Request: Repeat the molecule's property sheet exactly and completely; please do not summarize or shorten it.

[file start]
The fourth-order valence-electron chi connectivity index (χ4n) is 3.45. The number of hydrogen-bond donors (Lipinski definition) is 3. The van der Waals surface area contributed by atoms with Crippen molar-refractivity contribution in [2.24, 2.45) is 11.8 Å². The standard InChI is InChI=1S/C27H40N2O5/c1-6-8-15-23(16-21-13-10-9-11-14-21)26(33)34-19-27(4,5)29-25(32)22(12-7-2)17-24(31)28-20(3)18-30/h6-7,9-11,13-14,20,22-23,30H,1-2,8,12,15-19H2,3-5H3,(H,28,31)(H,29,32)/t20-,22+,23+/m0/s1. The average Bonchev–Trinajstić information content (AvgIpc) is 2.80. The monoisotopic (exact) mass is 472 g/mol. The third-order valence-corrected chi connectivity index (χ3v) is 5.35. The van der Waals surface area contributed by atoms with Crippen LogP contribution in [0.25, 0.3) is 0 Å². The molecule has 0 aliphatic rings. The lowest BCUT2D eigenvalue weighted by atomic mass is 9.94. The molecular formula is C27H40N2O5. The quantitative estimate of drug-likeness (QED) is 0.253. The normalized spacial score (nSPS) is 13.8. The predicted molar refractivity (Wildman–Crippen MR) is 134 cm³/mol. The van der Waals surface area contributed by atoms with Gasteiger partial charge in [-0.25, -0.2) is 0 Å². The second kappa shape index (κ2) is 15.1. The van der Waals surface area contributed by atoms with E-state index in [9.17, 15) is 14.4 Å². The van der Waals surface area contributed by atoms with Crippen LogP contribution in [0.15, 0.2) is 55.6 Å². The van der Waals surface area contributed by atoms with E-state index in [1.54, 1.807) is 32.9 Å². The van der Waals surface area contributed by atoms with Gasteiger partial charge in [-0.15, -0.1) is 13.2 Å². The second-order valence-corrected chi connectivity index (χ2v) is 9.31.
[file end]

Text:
The fourth-order valence-electron chi connectivity index (χ4n) is 3.45. The number of hydrogen-bond donors (Lipinski definition) is 3. The van der Waals surface area contributed by atoms with Crippen molar-refractivity contribution in [2.24, 2.45) is 11.8 Å². The standard InChI is InChI=1S/C27H40N2O5/c1-6-8-15-23(16-21-13-10-9-11-14-21)26(33)34-19-27(4,5)29-25(32)22(12-7-2)17-24(31)28-20(3)18-30/h6-7,9-11,13-14,20,22-23,30H,1-2,8,12,15-19H2,3-5H3,(H,28,31)(H,29,32)/t20-,22+,23+/m0/s1. The average Bonchev–Trinajstić information content (AvgIpc) is 2.80. The monoisotopic (exact) mass is 472 g/mol. The third-order valence-corrected chi connectivity index (χ3v) is 5.35. The van der Waals surface area contributed by atoms with Crippen LogP contribution in [0.25, 0.3) is 0 Å². The molecule has 0 aliphatic rings. The lowest BCUT2D eigenvalue weighted by atomic mass is 9.94. The molecular formula is C27H40N2O5. The quantitative estimate of drug-likeness (QED) is 0.253. The normalized spacial score (nSPS) is 13.8. The predicted molar refractivity (Wildman–Crippen MR) is 134 cm³/mol. The van der Waals surface area contributed by atoms with Gasteiger partial charge in [-0.25, -0.2) is 0 Å². The second kappa shape index (κ2) is 15.1. The van der Waals surface area contributed by atoms with E-state index in [9.17, 15) is 14.4 Å². The van der Waals surface area contributed by atoms with Crippen LogP contribution in [0.15, 0.2) is 55.6 Å². The van der Waals surface area contributed by atoms with E-state index in [1.54, 1.807) is 32.9 Å². The van der Waals surface area contributed by atoms with Gasteiger partial charge in [-0.15, -0.1) is 13.2 Å². The second-order valence-corrected chi connectivity index (χ2v) is 9.31.